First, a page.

Question to Wolfram Alpha: Will Intuitive Surgical
Source: Wolfram Alpha.
Source: Wolfram Alpha.
Were you expecting a stock quote, or perhaps a bunch of opinions? That's because you're thinking like a search engine rather than like a computer. Yet visionary scientist Stephen Wolfram told an audience at last weekend's South By Southwest Interactive conference that computation is the binding element in natural evolution and a model for evolving how we think about data.
He has a point. We're inundated with data from searches, Twitter, Facebook, corporate networks, and the like, but certain of our tools -- *cough* Google
Bridging the data divide -- our biggest opportunity?
In demonstrating what his creation is capable of, Wolfram clarified just how little we understand the data that we swim in daily. Indexing isn't the same as intelligence. Consider the Human Genome Project, which took 10 years to produce the raw data found in one genome.
More than a decade later, we can now produce the same amount of data in a matter of days, but that information is still largely opaque. Early genomic innovator Celera Corporation saw steadily declining revenues as a result, and is today a subsidiary of Quest Diagnostics.
Accumulation has exceeded understanding; reversing this trend will take money, time, and, ultimately, hardware and software.
In other words, it's a massive investment opportunity.
The Big Idea
It's important to remember that while data is everywhere, meaning increasingly comes from software. Think about how iTunes takes ones and zeros (binary information) and turns them into music, which is what that information means. Your DVD player takes similar but slightly different combinations to create movies. The implication? How we manipulate data matters.
And these are simple examples. Websites can tick off petabytes of behavioral information related to when you visited, what you looked at, what tools you used to interact with the site: Data that, when interpreted correctly, describes a lot about your likes and dislikes, your personality -- the wealth of meaning that is you. The success of Facebook's IPO depends on investors buying into the idea that there is power, and meaning, in this sort of data.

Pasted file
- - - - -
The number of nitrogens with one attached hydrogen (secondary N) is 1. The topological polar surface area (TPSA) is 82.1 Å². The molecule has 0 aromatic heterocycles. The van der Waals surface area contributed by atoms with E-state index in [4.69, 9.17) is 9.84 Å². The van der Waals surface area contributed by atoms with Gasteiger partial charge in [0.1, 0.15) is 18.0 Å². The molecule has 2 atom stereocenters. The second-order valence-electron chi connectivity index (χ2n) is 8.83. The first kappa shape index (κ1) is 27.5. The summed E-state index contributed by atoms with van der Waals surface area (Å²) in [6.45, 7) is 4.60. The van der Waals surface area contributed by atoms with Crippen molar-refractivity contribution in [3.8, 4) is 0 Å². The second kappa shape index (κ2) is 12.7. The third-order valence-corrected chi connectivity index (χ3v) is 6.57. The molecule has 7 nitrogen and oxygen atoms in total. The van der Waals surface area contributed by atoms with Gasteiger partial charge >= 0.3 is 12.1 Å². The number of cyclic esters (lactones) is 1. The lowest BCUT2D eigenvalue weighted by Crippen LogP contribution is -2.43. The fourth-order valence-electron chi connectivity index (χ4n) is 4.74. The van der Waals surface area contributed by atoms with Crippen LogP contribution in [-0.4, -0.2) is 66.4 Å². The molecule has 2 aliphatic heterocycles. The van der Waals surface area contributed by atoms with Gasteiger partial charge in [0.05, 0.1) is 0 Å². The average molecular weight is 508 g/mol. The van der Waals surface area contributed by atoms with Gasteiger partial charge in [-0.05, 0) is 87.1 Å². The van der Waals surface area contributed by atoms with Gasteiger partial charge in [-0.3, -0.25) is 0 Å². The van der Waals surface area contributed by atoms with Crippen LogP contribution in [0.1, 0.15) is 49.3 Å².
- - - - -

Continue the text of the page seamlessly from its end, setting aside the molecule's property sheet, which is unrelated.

Don't think this a real issue? Executives who spent hundreds of dollars to be at SXSW here disagree. At least one SXSW session discussed whether all the data that's in some way associated with you should be preserved beyond death as a sort of archive of the life you've lived.
What we have now
Wolfram's vision for Wolfram Alpha is that it will be an engine to glean meaning from an almost-universal data set -- software that performs the digital equivalent of finding needles in haystacks. But such a large problem more than likely requires lots of smaller solutions. And Wolfram isn't the only one thinking in this direction.
We think several companies are participating in this revolution, and one or more could become leaders:
(Nasdaq: QLIK). A leader in transforming data into reports that can be viewed and manipulated on iPhones, iPads, and other mobile devices, Qlik's ability to process data in device memory rather than a database could become a model for on-the-fly computation.
(Nasdaq: INFA). Data is only as good as its accessibility. Informatica allows clients to combine pools of different data for the purpose of extracting meaning. It's good business; revenue is up roughly 20% annually over the past three years. Diluted earnings per share have improved more than 26% over the same period.
(NYSE: CRM). The company best known for using the Web as a software substitute collects and distributes billions of bits daily. Its Radian6 unit specializes in tracking and responding to meaningful events on social networks.
LinkedIn. Though known as a social network, LinkedIn is perhaps the most impressive aggregator of employee information in the world. It could take years, but real-time computational tools for understanding LinkedIn's data are a realistic possibility.
(NYSE: TDC). Another BI provider that's made its name in data warehousing technology, Teradata supplies the sort of data-crunching muscle needed to make Wolfram's vision a reality. We'll need as much horsepower as Teradata can produce. Researcher IDC predicts the market for "Big Data" will expand 40% annually between now and 2015.
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